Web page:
SB-4: What Texas Senate Bill 4 Means for Immigrants
Although a federal judge recently blocked President Trump’s Executive Order to defund “sanctuary cities,” the State of Texas has passed its own version of the Order. SB-4 passed the Texas Senate in early February 2017 and the Texas House two months later amidst community concerns and protests. It was signed into law by Texas Greg Governor Abbott in early May 2017.
The high-priority, controversial bill makes it legal for law enforcement officers to request the immigration status of anyone they detain or arrest. The bill also penalizes law enforcement and elected officials who don’t cooperate with requests from U.S. Immigration and Customs Enforcement (ICE). Penalties include up to a year in jail and fines from $1,000 to $25,500 a day.
Senate Bill 4 doesn’t go into effect until September 1, 2017, but community members and immigrant advocates across the country have expressed a concern over its passing. Advocates fear that rogue officers will work closely with Immigration and Customs Enforcement (ICE) and Customs and Border Patrol (CBP) which will lead to more deportations and family separation. All people of color could become more vulnerable to racial profiling and requests from law enforcement to prove their immigration status.
Senate Bill 4 already has perpetuated fear of law enforcement in the Hispanic community. Houston Police Chief Art Acevedo recently reported that the number of Hispanics reporting rape has reduced 42.8% and the number of those reporting other violent crime has reduced 13% since last year. When immigrants and people of color do not feel comfortable reporting crime, everyone becomes less safe.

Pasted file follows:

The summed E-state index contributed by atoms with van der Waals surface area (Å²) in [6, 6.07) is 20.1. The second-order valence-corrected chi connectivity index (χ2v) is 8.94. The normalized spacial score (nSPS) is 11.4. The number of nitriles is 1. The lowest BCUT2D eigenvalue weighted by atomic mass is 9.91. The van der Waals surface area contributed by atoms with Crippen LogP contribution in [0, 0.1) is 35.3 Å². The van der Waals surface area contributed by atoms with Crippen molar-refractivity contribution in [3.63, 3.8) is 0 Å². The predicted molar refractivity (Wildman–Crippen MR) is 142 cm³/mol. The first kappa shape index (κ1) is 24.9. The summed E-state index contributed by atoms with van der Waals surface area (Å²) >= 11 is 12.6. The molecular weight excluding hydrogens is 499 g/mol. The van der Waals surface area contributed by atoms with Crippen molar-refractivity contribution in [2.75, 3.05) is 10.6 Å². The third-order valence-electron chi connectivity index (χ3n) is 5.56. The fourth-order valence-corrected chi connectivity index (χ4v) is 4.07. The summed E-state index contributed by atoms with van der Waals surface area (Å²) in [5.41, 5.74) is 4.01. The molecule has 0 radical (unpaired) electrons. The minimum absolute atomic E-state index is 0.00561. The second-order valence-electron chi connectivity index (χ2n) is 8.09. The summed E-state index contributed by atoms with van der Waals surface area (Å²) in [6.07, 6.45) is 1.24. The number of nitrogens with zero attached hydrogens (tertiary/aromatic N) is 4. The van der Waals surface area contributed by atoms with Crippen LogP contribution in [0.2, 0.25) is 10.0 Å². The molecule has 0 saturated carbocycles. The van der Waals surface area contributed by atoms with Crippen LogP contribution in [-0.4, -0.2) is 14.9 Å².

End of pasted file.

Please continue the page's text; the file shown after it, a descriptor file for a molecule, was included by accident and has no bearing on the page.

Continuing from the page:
Many questions remain surrounding Senate Bill 4 and legal challenges from El Cenizo, Maverick County were filed and lawsuits from El Paso County and Austin are expected. Although law enforcement officers have the right to ask for immigration status, it is unclear what they will then do with that information. Another concern is that some officers might call ICE directly and detain individuals until they arrive. This will lead to unlawful detention and open law enforcement agencies to potential litigation. The city and county legal challenges hopefully will stop Senate Bill 4 before its implementation on September 1st.
Local elected officials also can implement policies that will help to diminish the effects of Senate Bill 4. This includes but is not limited to a policy that would instruct law enforcement not to arrest individuals who only have a violation for driving without a license, allowing non-profits to provide know your rights presentations for immigrants held in county and city jails, and robust systems that monitor racial profiling. For example, the Mayor of Houston was presented with a number of recommendations for improving relationships with the immigrant community in a document presented to him by the Welcoming Houston Taskforce. The document provides several recommendations, however, recommendations 4, 5, 6, 7, 8, 9, 11 and 12 would be the best place to start to better shield the community before September 1, 2017.
Learn more about organizing and advocacy efforts to resist Senate Bill 4 by watching the video below.